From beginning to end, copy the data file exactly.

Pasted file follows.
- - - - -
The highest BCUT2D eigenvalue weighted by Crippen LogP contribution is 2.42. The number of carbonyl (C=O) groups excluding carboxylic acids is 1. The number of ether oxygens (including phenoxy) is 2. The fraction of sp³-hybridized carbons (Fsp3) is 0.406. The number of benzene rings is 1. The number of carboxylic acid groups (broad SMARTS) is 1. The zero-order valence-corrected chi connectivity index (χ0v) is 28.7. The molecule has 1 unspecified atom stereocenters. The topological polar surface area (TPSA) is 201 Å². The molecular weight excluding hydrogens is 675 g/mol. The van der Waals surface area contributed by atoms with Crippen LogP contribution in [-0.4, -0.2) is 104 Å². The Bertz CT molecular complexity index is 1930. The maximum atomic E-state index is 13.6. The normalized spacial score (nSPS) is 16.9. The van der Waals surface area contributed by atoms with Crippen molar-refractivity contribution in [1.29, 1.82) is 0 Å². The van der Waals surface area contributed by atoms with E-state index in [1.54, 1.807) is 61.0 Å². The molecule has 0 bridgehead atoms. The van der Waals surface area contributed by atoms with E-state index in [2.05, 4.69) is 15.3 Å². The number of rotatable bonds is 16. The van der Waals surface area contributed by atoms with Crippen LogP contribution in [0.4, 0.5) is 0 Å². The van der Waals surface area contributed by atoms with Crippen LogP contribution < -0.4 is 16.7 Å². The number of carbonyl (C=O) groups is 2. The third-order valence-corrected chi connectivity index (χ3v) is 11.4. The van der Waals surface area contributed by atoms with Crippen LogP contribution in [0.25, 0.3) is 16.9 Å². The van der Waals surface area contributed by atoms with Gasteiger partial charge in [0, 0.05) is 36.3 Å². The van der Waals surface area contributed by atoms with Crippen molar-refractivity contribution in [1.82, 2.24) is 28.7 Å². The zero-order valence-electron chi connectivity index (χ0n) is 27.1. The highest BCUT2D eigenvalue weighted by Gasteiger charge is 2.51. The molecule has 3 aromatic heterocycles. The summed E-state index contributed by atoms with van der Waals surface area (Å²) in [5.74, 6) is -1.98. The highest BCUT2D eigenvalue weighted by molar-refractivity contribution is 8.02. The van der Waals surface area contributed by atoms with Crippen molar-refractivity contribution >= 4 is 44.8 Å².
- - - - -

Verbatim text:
The highest BCUT2D eigenvalue weighted by Crippen LogP contribution is 2.42. The number of carbonyl (C=O) groups excluding carboxylic acids is 1. The number of ether oxygens (including phenoxy) is 2. The fraction of sp³-hybridized carbons (Fsp3) is 0.406. The number of benzene rings is 1. The number of carboxylic acid groups (broad SMARTS) is 1. The zero-order valence-corrected chi connectivity index (χ0v) is 28.7. The molecule has 1 unspecified atom stereocenters. The topological polar surface area (TPSA) is 201 Å². The molecular weight excluding hydrogens is 675 g/mol. The van der Waals surface area contributed by atoms with Crippen LogP contribution in [-0.4, -0.2) is 104 Å². The Bertz CT molecular complexity index is 1930. The maximum atomic E-state index is 13.6. The normalized spacial score (nSPS) is 16.9. The van der Waals surface area contributed by atoms with Crippen molar-refractivity contribution in [1.29, 1.82) is 0 Å². The van der Waals surface area contributed by atoms with E-state index in [1.54, 1.807) is 61.0 Å². The molecule has 0 bridgehead atoms. The van der Waals surface area contributed by atoms with E-state index in [2.05, 4.69) is 15.3 Å². The number of rotatable bonds is 16. The van der Waals surface area contributed by atoms with Crippen LogP contribution in [0.4, 0.5) is 0 Å². The van der Waals surface area contributed by atoms with Crippen LogP contribution < -0.4 is 16.7 Å². The number of carbonyl (C=O) groups is 2. The third-order valence-corrected chi connectivity index (χ3v) is 11.4. The van der Waals surface area contributed by atoms with Crippen LogP contribution in [0.25, 0.3) is 16.9 Å². The van der Waals surface area contributed by atoms with Gasteiger partial charge in [0, 0.05) is 36.3 Å². The van der Waals surface area contributed by atoms with Crippen molar-refractivity contribution in [1.82, 2.24) is 28.7 Å². The zero-order valence-electron chi connectivity index (χ0n) is 27.1. The highest BCUT2D eigenvalue weighted by Gasteiger charge is 2.51. The molecule has 3 aromatic heterocycles. The summed E-state index contributed by atoms with van der Waals surface area (Å²) in [5.74, 6) is -1.98. The highest BCUT2D eigenvalue weighted by molar-refractivity contribution is 8.02. The van der Waals surface area contributed by atoms with Crippen molar-refractivity contribution >= 4 is 44.8 Å².